Army wrapping up work on final draft of 1st Infantry Division relocation plan
January 27, 2005
Army officials in Europe are nailing down the final draft of a plan that would begin to move elements of the 1st Infantry Division back to the United States in the summer of 2006.
At the same time, the plan calls for eventually merging and relocating the Army’s top two headquarters in Europe, according to several senior military officials.
Officials have said the process could take as long as 10 years, and stress that the war in Iraq takes precedence in all Army planning.
Current plans call for U.S. Army Europe and V Corps to morph into a single deployable task force and consolidate from their current base in Heidelberg, Germany, to Wiesbaden Army Airfield, Germany, the current home of the 1st Armored Division.
“That’s the plan as it stands now, but things could change,” stressed one Army officer, who — like the other officials — agreed to speak only on the condition of anonymity.
The shuffle is part of the Pentagon’s global rebasing effort designed to shift as many as 70,000 U.S. troops based in Europe and Asia back to the United States while closing hundreds of overseas bases, from major bases to small communications sites.
Much of the drawdown of forces in Europe will center on the 1st Infantry Division and 1st Armored Division, both based in Germany. Both of the heavy tank and mechanized infantry divisions are slated to be replaced with smaller, lighter airborne units and one of the Army’s new rapidly deployable Stryker brigades.
Although a time line for combining V Corps and USAREUR and moving it to Wiesbaden is not yet clear, it likely will come toward the end of the Army’s drawdown in Europe, said a top defense official.
“It makes sense to put them there, though, because they’ll have the airfield,” said the official. Indeed, the Army’s fleet of VIP jets and helicopters has already moved to Wiesbaden after Heidelberg’s airfield was shutdown last year.
President Bush announced the broad-brush strokes of the reorganization in August, but the finer points of the plan have yet to surface.
That’s because many of those details are still being hammered out. Gen. B.B. Bell, commander of U.S. forces in Europe, however, is due to sign off on his final recommendations by the end of the week.
From there, say officials, the plan will be vetted by Marine Gen. James Jones’ U.S. European Command and then by the Joint Staff and Defense Secretary Donald Rumsfeld.
If approved, a formal announcement is expected this spring.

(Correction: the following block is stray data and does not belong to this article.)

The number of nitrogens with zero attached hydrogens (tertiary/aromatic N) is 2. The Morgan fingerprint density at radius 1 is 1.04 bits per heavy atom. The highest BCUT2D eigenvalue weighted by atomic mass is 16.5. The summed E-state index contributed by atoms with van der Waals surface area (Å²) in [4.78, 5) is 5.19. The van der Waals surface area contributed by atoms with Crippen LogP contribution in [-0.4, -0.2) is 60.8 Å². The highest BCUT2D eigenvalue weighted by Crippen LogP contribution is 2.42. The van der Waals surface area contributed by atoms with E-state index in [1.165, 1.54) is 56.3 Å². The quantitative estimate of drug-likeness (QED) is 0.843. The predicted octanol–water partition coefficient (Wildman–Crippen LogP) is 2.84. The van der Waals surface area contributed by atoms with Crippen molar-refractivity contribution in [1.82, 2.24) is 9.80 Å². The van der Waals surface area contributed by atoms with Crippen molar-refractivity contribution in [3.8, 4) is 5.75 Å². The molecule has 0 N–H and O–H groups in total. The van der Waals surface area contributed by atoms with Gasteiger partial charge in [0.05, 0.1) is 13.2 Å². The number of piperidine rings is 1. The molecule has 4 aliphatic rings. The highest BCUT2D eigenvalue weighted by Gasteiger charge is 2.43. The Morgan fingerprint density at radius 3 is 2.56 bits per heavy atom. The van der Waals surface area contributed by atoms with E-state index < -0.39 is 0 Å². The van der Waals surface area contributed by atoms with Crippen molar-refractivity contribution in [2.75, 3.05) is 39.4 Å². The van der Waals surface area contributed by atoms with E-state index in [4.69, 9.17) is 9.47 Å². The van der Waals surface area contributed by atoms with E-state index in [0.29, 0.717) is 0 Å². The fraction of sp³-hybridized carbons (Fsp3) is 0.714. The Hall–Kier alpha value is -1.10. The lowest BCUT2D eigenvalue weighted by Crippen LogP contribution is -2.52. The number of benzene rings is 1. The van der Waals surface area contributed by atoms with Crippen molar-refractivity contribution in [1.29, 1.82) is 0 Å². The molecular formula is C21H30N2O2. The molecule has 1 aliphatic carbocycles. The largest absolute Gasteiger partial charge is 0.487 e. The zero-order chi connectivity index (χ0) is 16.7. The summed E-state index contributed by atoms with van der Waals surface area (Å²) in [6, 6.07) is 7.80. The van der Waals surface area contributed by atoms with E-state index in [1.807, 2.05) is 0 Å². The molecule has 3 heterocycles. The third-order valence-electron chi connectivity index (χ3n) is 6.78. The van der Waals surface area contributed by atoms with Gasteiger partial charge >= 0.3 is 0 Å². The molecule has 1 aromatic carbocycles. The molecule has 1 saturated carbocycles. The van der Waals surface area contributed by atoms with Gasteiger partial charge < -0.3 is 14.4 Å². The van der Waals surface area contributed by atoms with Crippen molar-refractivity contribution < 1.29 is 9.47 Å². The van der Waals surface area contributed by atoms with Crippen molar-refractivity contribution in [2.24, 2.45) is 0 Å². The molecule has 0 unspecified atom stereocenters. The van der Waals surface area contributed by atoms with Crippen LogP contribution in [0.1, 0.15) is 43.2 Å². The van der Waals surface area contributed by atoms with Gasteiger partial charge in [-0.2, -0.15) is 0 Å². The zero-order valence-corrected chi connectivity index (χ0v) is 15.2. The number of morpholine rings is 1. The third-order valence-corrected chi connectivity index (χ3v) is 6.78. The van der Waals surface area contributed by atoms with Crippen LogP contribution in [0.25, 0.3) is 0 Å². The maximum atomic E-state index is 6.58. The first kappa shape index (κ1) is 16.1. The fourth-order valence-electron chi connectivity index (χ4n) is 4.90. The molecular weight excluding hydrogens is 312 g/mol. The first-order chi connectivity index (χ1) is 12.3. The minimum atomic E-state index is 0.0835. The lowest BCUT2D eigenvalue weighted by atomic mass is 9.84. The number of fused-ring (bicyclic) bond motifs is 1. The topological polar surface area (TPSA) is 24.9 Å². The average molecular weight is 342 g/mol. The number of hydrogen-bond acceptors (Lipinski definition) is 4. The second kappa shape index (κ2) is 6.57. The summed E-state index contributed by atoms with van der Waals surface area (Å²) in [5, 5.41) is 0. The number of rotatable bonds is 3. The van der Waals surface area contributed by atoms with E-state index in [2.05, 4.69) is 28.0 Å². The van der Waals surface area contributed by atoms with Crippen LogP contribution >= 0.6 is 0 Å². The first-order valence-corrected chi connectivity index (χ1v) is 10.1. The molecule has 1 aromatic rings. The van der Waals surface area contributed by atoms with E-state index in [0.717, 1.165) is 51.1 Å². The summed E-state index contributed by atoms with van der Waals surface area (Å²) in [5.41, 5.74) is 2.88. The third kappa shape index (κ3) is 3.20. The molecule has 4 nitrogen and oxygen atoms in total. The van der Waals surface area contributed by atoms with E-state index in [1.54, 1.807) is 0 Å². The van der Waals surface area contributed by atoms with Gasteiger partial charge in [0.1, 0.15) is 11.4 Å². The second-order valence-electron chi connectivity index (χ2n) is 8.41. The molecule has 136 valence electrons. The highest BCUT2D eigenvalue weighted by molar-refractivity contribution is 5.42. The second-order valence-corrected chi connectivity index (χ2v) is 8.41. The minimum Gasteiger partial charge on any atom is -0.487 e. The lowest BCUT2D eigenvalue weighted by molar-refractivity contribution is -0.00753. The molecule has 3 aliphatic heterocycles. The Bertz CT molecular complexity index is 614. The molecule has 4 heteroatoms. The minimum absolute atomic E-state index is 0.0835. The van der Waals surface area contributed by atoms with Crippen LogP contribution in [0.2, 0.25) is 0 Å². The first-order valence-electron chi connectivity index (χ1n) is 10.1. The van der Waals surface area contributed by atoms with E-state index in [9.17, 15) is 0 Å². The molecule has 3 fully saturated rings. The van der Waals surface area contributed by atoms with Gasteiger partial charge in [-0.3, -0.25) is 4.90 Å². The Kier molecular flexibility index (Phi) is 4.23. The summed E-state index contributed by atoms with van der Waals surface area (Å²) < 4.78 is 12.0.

“Prudent planning is now under way,” said Bell’s spokesman, Col. Roger King, declining, however, to discuss details.
“Right now it’s all still very much a soup sandwich,” said the Army official of the ongoing planning efforts, “but we expect to trot the whole thing out in April.”
Planning around war
Much of the uncertainty in the relocation planning is being driven by uncertainty in Iraq and what forces will be needed there in the coming years.
The 1st ID is currently in Iraq and slated to return to Germany in March.
The V Corps staff, for example, expects to be tasked with replacing the Fort Bragg, N.C.-based XVIII Airborne Corps in Iraq in about a year, but no orders have been handed down yet.
Last week, officials announced that the bulk of 1st AD’s war-fighting units would deploy back to Iraq later this year, but without its division headquarters. Nearly all of the division’s Germany-based units returned from Iraq in July after a grueling 15-month deployment.
Officials caution, however, that does not mean the thousands of troops assigned to the 1st AD headquarters and its nondeploying support units are being positioned to relocate back to the States sooner rather than later.
In fact, if V Corps deploys as expected, the 1st AD headquarters “will take over responsibility for the pieces of the corps that don’t go,” said another Army official close to the planning.
If the corps headquarters doesn’t get the nod for the next Iraq rotation, he added, “well, frankly, we’re all wondering what 1st AD [headquarters] will do.”
Officials stressed that unlike South Korea-based units, which deployed to Iraq last year and in the coming months will relocate directly back to the United States, Europe-based units now on deck for deployment to the Middle East and Central Asia, or already there, will first return to Europe before getting reassignment orders to the United States.
“The [South] Korea units don’t have families there, so they could do that, but in Europe we’ve to take care of families,” said the one of the Army officials.
Bell has promised as much.
Every deployed unit “will redeploy and reintegrate at its European home base first,” Bell told Stars and Stripes in August. “No family will be left to move themselves.”
Likewise, Bell has promised all unit relocations back to the United States will largely occur over the summer months to ease transitions between schools for family members.